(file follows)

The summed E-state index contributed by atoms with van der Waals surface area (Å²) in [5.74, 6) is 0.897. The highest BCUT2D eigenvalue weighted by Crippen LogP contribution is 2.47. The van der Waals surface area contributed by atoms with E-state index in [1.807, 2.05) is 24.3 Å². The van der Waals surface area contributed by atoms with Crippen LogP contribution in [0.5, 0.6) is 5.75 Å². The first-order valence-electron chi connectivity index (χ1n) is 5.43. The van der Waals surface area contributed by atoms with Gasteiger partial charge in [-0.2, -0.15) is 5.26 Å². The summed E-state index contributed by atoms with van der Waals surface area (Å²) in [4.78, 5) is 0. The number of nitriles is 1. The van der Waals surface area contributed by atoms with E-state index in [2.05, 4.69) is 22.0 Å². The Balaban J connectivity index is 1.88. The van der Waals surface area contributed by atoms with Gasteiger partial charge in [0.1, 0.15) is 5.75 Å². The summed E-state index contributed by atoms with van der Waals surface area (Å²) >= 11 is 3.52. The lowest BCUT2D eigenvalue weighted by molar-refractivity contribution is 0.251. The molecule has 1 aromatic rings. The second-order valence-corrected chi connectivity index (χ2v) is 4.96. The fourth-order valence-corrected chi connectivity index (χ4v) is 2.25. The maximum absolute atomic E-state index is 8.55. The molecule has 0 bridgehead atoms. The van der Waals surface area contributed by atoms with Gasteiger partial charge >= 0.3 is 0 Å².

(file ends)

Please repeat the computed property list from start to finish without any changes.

The summed E-state index contributed by atoms with van der Waals surface area (Å²) in [5.74, 6) is 0.897. The highest BCUT2D eigenvalue weighted by Crippen LogP contribution is 2.47. The van der Waals surface area contributed by atoms with E-state index in [1.807, 2.05) is 24.3 Å². The van der Waals surface area contributed by atoms with Crippen LogP contribution in [0.5, 0.6) is 5.75 Å². The first-order valence-electron chi connectivity index (χ1n) is 5.43. The van der Waals surface area contributed by atoms with Gasteiger partial charge in [-0.2, -0.15) is 5.26 Å². The summed E-state index contributed by atoms with van der Waals surface area (Å²) in [4.78, 5) is 0. The number of nitriles is 1. The van der Waals surface area contributed by atoms with E-state index in [2.05, 4.69) is 22.0 Å². The Balaban J connectivity index is 1.88. The van der Waals surface area contributed by atoms with Gasteiger partial charge in [0.1, 0.15) is 5.75 Å². The summed E-state index contributed by atoms with van der Waals surface area (Å²) >= 11 is 3.52. The lowest BCUT2D eigenvalue weighted by molar-refractivity contribution is 0.251. The molecule has 1 aromatic rings. The second-order valence-corrected chi connectivity index (χ2v) is 4.96. The fourth-order valence-corrected chi connectivity index (χ4v) is 2.25. The maximum absolute atomic E-state index is 8.55. The molecule has 0 bridgehead atoms. The van der Waals surface area contributed by atoms with Gasteiger partial charge >= 0.3 is 0 Å².